Japan’s Government is “showing commitment” to open a Japanese Embassy in Malta “in the near future,” Foreign and European Affairs and Trade Minister Ian Borg said on Wednesday during an official visit to Tokyo, Japan.
During a meeting with the Parliamentary Friendship Group between Japan and Malta, Minister Borg said that this is an important step forward for Malta’s bilateral relations with an important country as Japan.
During this official visit to Japan, Minister Borg held a meeting with the Nippon Foundation, a private, non-profit grant-making organisation working to achieve a better society.
During a discussion with Chairman Yōhei Sasakawa, it was stated that Malta has always played a positive role on multilateral fora in terms of climate diplomacy. Dr Borg also explained the role that Malta will have within the United Nations Security Council, especially during the Presidency in February 2023.
He reiterated that Malta will be seeing that particular attention is paid to the impact of climate change on small island developing states (SIDS). In recent years, this foundation has contributed towards 66 scholarships for students from all over the world to come to Malta and study at the National Maritime Law Institute.
Minister Borg also had a meeting with the Japan Trade Confederation. The discussions focused mostly on the export of Maltese tuna to this market. He stated that, just as this sector is a success, there is a need to work harder so that this success is mirrored in other sectors and products. “Malta has much more to offer, namely in the service industry, pharmaceuticals, logistics, maritime and aviation, among others. We want to see that the commercial relationship between the two countries continues to grow,” reiterated Minister Borg.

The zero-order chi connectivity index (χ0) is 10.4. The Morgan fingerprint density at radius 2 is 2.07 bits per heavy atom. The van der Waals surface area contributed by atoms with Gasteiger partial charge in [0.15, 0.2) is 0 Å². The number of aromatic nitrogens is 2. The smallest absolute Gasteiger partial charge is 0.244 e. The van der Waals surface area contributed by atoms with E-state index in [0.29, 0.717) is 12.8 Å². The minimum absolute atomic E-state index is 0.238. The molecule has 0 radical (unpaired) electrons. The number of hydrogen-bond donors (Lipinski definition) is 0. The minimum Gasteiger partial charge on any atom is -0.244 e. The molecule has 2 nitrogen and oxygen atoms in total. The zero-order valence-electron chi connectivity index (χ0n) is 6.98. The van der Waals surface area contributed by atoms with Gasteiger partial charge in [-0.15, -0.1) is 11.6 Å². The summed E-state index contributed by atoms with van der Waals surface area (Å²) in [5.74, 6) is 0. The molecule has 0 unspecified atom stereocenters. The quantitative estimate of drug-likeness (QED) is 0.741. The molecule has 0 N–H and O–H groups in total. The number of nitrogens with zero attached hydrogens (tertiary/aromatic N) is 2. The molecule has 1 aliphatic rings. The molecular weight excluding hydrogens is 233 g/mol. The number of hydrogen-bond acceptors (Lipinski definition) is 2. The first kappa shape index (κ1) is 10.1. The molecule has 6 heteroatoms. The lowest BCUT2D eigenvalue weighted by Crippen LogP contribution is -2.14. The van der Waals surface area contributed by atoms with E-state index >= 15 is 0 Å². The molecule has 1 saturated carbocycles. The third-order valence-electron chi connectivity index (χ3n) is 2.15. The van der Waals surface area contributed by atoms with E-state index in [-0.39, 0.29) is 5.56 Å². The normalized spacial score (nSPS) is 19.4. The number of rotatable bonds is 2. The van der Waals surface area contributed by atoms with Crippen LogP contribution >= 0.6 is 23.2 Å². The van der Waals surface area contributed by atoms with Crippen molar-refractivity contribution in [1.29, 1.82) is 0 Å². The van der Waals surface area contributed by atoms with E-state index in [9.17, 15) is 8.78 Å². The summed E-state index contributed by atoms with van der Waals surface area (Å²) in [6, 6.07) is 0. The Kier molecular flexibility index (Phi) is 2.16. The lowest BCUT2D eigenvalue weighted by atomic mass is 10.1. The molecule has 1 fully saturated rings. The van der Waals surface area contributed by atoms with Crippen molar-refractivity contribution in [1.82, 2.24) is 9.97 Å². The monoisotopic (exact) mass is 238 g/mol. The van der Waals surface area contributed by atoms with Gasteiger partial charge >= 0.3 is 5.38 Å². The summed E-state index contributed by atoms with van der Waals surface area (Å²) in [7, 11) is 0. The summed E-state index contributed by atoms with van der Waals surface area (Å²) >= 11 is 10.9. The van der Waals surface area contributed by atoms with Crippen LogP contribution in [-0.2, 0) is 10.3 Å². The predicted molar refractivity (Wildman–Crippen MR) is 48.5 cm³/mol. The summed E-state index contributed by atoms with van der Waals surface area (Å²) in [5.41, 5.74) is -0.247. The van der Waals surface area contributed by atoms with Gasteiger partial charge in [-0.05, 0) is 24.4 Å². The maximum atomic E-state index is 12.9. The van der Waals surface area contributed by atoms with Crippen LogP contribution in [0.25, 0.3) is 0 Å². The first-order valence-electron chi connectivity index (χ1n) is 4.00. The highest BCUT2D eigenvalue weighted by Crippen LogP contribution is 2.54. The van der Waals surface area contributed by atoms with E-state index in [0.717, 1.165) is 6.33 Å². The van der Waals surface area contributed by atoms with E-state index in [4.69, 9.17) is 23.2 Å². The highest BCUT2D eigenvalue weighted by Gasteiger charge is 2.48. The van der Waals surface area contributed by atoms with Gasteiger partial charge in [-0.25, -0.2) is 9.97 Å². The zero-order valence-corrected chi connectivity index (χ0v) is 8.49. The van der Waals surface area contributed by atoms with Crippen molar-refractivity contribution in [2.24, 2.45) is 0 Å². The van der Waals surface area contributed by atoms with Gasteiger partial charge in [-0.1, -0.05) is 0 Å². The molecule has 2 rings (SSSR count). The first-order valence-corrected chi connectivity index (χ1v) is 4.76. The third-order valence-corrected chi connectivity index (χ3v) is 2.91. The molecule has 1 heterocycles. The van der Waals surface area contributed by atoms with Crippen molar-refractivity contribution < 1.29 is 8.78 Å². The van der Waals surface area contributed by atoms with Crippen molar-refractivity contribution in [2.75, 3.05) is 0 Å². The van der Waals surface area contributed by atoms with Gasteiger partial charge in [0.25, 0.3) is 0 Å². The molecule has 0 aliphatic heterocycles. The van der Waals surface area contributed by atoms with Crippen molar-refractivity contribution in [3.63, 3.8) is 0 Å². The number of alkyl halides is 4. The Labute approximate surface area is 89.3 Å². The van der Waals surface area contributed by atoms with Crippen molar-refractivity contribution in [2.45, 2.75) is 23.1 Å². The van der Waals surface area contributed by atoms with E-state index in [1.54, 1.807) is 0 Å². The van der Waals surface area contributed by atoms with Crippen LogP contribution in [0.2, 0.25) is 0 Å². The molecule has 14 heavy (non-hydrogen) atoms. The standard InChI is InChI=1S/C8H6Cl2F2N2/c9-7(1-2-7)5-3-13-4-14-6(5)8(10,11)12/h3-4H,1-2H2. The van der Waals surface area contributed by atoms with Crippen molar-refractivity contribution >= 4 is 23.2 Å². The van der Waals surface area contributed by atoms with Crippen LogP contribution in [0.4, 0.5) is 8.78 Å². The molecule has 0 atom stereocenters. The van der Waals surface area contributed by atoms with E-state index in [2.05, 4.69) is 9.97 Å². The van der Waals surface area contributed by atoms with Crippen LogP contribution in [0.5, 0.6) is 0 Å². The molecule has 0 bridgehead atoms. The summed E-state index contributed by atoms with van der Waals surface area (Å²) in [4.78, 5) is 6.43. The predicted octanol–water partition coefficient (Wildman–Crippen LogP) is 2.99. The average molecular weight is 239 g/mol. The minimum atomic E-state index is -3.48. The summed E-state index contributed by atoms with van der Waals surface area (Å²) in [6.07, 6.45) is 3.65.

The Minister for Foreign Affairs also visited the Tourism Expo, where, among others, Malta has its stand to further promote tourism to the island. In a meeting with the Chairman of the Japanese Association for Travel Agencies Hiroyuki Takahashi, collaboration and existing and potential opportunities to strengthen tourism between the two countries were discussed. Before the pandemic, Malta hosted around 25,000 tourists and 4,000 Japanese English language students a year.
During his visit, the minister had the opportunity to also visit the Tokyo fish market and experience a tuna auction. He spoke to a number of Maltese tuna importers about the success that this Maltese product has in Japan.
Since its inception, the Family Business Office has been instrumental in highlighting the needs of family-run enterprises in Malta.
Seat Load Factor also stood strong during the period, with an increase of 6.8% when compared to 2019
During the last few months, Enemalta continued its efforts as part of its six-year plan